All About Jazz

Home » Articles » CD/LP/Track Review

Dear All About Jazz Readers,

If you're familiar with All About Jazz, you know that we've dedicated over two decades to supporting jazz as an art form, and more importantly, the creative musicians who make it. Our enduring commitment has made All About Jazz one of the most culturally important websites of its kind in the world reaching hundreds of thousands of readers every month. However, to expand our offerings and develop new means to foster jazz discovery we need your help.

You can become a sustaining member for a modest $20 and in return, we'll immediately hide those pesky Google ads PLUS deliver exclusive content and provide access to future articles for a full year! This combination will not only improve your AAJ experience, it will allow us to continue to rigorously build on the great work we first started in 1995. Read on to view our project ideas...

3

Peter Madsen: Never Bet The Devil Your Head

Troy Dostert By

Sign in to view read count
It isn't essential to be a fan of Edgar Allen Poe's uncanny writings to enjoy pianist Peter Madsen's musical tribute to the author, Never Bet the Devil Your Head. But readers familiar with Poe's disturbing fiction will absolutely appreciate the thoughtful touches found in abundance on Madsen's album. With the help of the Seven Sins Ensemble, an Austria-based octet Madsen first utilized on 2012's Gravity of Love (also on Playscape) that includes a string quartet in addition to standard jazz instrumentation (piano, bass, trumpet, drums), Madsen has a terrific opportunity to explore the darker recesses of the human imagination with style and verve.

Perhaps the most surprising thing about the album is how relatively "unscary" it is. Rather than choose obvious devices designed to bring about fear and trembling, Madsen instead goes for a subtle approach intended to unsettle: to evoke an understated feel of something being not-quite-right. It's a sensation that Poe was, of course, an expert in generating. So for example, on the ten-minute opener, "The Raven," Madsen allows the unaccompanied strings to set the mood with just a trace of dissonance and a gradual surging of ominous momentum, paving the way for a hard-driving groove from the rhythm section, with the strings complementing the other players perfectly to create some of the album's most engaging music. It's not exactly frightening —but there's enough weirdness to sustain the track's inventiveness for the duration.

This is a first-rate ensemble, and the strings are integral to the project: they relish their solo space just as much as Madsen himself or trumpeter Herbert Walser, whose solos shine with clarity and vigor throughout the album. But as strong as the musicianship is, it's the care Madsen put into the compositions themselves—each based on a Poe story—that makes the record special. The pieces feel unique, with just enough structural complexity to serve as ideal vehicles for exploring Poe's bizarre thematic world. In commenting on the creation of each piece, Madsen explains how he read through its corresponding story first so that he could "capture the feelings and ideas" of the text. Each of the ten tracks bears the traces of that creative process, whether in the ethereal reverie of "Dream Within a Dream," with an especially haunting muted solo from Walser; the creeping menace of "Tell-Tale Heart;" or the album's captivating closer, "Descent Into the Maelström," where Madsen's exuberant and tumultuous solo summons the piece's evocation of a hurricane destroying a ship at sea.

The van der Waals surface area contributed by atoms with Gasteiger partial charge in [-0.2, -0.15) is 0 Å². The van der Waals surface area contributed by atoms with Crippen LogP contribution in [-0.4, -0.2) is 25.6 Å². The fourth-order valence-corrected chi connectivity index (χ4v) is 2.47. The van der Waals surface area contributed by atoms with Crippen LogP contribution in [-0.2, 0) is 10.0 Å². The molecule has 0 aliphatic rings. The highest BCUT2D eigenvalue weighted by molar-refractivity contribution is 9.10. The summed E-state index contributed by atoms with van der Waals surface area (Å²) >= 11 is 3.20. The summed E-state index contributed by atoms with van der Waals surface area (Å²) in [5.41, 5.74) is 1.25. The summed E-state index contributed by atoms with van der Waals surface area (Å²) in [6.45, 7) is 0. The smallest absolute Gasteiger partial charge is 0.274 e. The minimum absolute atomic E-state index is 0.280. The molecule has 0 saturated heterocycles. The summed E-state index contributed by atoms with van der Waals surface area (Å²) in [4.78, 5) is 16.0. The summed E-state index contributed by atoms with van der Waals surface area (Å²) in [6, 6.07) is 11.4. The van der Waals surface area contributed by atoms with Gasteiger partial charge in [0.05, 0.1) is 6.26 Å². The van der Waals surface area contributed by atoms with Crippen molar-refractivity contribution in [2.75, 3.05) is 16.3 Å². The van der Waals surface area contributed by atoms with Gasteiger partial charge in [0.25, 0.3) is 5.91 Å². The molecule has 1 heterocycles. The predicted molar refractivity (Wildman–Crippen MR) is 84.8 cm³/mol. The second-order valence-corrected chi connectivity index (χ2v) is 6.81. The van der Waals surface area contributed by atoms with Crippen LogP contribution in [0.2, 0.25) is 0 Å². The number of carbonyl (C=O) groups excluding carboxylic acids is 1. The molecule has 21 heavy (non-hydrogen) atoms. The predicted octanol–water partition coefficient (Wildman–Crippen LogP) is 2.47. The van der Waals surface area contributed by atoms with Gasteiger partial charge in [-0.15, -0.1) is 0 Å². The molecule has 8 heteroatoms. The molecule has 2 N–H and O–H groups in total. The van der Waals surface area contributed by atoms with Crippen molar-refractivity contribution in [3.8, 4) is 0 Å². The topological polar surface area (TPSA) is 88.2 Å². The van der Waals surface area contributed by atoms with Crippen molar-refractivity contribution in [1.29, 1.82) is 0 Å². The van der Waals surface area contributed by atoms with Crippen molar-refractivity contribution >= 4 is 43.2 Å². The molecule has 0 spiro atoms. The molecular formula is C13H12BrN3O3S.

Madsen's most striking choice occurs on "Cask of Amontillado." One of Poe's truly troubling stories, it involves a man gaining vengeance on an adversary by burying him alive; but Madsen gives it a strangely bouncy and playful rhythmic treatment. Even here, however, Madsen's approach works well, and perhaps even more so by avoiding a clichéd strategy. For Madsen, as with Poe, life's mysteries are most powerfully revealed through whatever is most unexpected and unconventional.

Track Listing: The Raven; A Dream Within A Dream; The Tell-Tale Heart; The Cask Of Amontillado; The Sphinx; Never Bet The Devil Your Head; The Fall Of The House Of Usher; Mesmeric Revelation; The Masque Of The Red Death; A Descent Into The Maelström.

Personnel: Peter Madsen: piano; Herbert Walser: trumpet; Aleksandra Lartseva, Monica Tarcsay: violin; Simon Frick: viola; Bianca Riesner: cello; Herwig Hammerl: bass; Martin Grabher: drums.

Title: Never Bet The Devil Your Head | Year Released: 2018 | Record Label: Playscape Recordings

Tags

comments powered by Disqus

Related Articles

Read Fat Daddy CD/LP/Track Review
Fat Daddy
by Dan Bilawsky
Published: September 19, 2018
Read Short Stories CD/LP/Track Review
Short Stories
by Gareth Thompson
Published: September 19, 2018
Read UHHM CD/LP/Track Review
UHHM
by John Bricker
Published: September 19, 2018
Read Decoy CD/LP/Track Review
Decoy
by Glenn Astarita
Published: September 19, 2018
Read Paul Heller Meets Roman Schwaller CD/LP/Track Review
Paul Heller Meets Roman Schwaller
by Jack Bowers
Published: September 18, 2018
Read Change In The Air CD/LP/Track Review
Change In The Air
by Dan McClenaghan
Published: September 18, 2018
Read "Groovin' With Big G" CD/LP/Track Review Groovin' With Big G
by Dan Bilawsky
Published: July 4, 2018
Read "Bright Force" CD/LP/Track Review Bright Force
by Dan McClenaghan
Published: April 19, 2018
Read "Memory/Imagination" CD/LP/Track Review Memory/Imagination
by Jim Olin
Published: May 8, 2018
Read "Dreams" CD/LP/Track Review Dreams
by Jerome Wilson
Published: January 7, 2018
Read "II" CD/LP/Track Review II
by Kevin Press
Published: November 7, 2017
Read "Both Directions at Once: The Lost Album" CD/LP/Track Review Both Directions at Once: The Lost Album
by Karl Ackermann
Published: July 1, 2018